by T. Austin-Sparks
First published in "A Witness and A Testimony" magazine, Sep-Oct 1951, Vol. 29-5.
Reading: 2 Corinthians 1:3-5; 2 Corinthians 6:8-13; 2 Corinthians 2:4; 2 Corinthians 11:23-28; 1 Corinthians 4:9-13; 2 Corinthians 1:8-10.
"The sufferings of Christ abound unto us" 2 Cor. 1:5.
There is a very great deal summed up in the passages we have just read, but what I have on my heart to say will be confined to two things; firstly, the sufferings and the suffering, and secondly, the need and the values of suffering.
The Fact And Range Of Suffering
Little need be said, I think, as to the fact of the sufferings. We know the people of God are not exempt from sufferings. That, I think, need not be laboured. But there are many sufferings into which they enter because they are the people of God; and that, perhaps, needs a little thinking about. There are sufferings we may bring upon ourselves, sufferings which need not be, but I am not thinking about those. I am speaking about the sufferings of Christ, of the fact of these, and that they are the common lot of the people of God, and that when they come upon us, there is nothing wrong in that. Indeed, we shall see before we are through that it is quite to the contrary.
But when you think about these sufferings, with Paul as the great example and interpreter, you are led to see that these are not just incidents, local or earthly things. Even when they take legal and earthly form and colouring by reason of situations and circumstances and events, they have a far greater range than anything incidental, local, temporal, earthly. The range of these sufferings is no less than the spiritually universal. They reach out beyond ourselves, our circle, our lives, our time, and beyond anything here and now. I would use the word 'dispensational' but for its being perhaps misunderstood. Paul's sufferings comprehended the dispensation and are virtuous to-day after so many centuries, and have touched every realm of the celestial and the diabolical. These sufferings are more than just incidents in life, painful as they may be. They are set within a vast realm of significance and effectiveness. They are, in the main, the 'kick-back' of a vast and mighty system of antagonism to everything that is of Christ.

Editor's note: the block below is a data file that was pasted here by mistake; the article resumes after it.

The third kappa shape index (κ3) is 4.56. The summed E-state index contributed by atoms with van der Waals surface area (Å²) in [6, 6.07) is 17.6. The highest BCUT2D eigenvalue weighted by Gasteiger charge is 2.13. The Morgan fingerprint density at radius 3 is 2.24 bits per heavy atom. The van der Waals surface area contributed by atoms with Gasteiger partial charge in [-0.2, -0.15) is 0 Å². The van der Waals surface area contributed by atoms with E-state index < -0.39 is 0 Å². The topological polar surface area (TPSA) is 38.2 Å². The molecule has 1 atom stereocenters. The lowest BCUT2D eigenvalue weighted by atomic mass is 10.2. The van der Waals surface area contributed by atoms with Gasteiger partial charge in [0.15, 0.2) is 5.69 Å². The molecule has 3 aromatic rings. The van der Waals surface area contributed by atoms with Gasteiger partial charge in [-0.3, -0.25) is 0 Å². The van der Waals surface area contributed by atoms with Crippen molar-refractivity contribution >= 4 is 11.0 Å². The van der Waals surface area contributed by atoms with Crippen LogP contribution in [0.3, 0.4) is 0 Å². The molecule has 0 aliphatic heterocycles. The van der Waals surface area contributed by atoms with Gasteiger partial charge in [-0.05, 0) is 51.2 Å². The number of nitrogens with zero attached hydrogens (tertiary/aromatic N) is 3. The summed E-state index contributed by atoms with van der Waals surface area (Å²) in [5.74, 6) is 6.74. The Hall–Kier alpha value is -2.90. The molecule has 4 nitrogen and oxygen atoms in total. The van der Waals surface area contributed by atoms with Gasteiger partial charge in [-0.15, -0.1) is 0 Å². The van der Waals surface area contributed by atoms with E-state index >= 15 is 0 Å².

We must therefore accept the fact of such sufferings, and adjust to the spiritual significance of it. If you and I ever do get the idea that the Christian life is to be a perpetual picnic, we shall get ourselves into all kinds of difficulties and perplexities and disappointments. If we seek to escape from the sufferings of Christ, we are going to cut the very vitals of our spiritual worth-whileness. Take heed to that. We have to accept the fact that, being the Lord's here, our inheritance is an inheritance of the sufferings of Christ, and we must not seek to avoid them.
The Suffering Within The Sufferings
But then I used the words, the sufferings and the suffering; the plural and the singular. The suffering-that is, the suffering which is within the sufferings. Sometimes it is the suffering which brings about the sufferings. Take Paul, for instance, and the suffering to which he refers in II Corinthians 1:8-10 "our affliction which befell us in Asia". The word 'affliction' there is from a Latin root which means 'a flail', and it pictures the wielding of a flail upon the naked body of a bound man, bruising and breaking and battering; it is a strong word. Paul says that is what happened to him in Asia. "Weighed down exceedingly, beyond our power, insomuch that we despaired even of life: yea, we ourselves have had the sentence of death within ourselves..." 'We had the answer to our enquiry; the answer was - It is death!'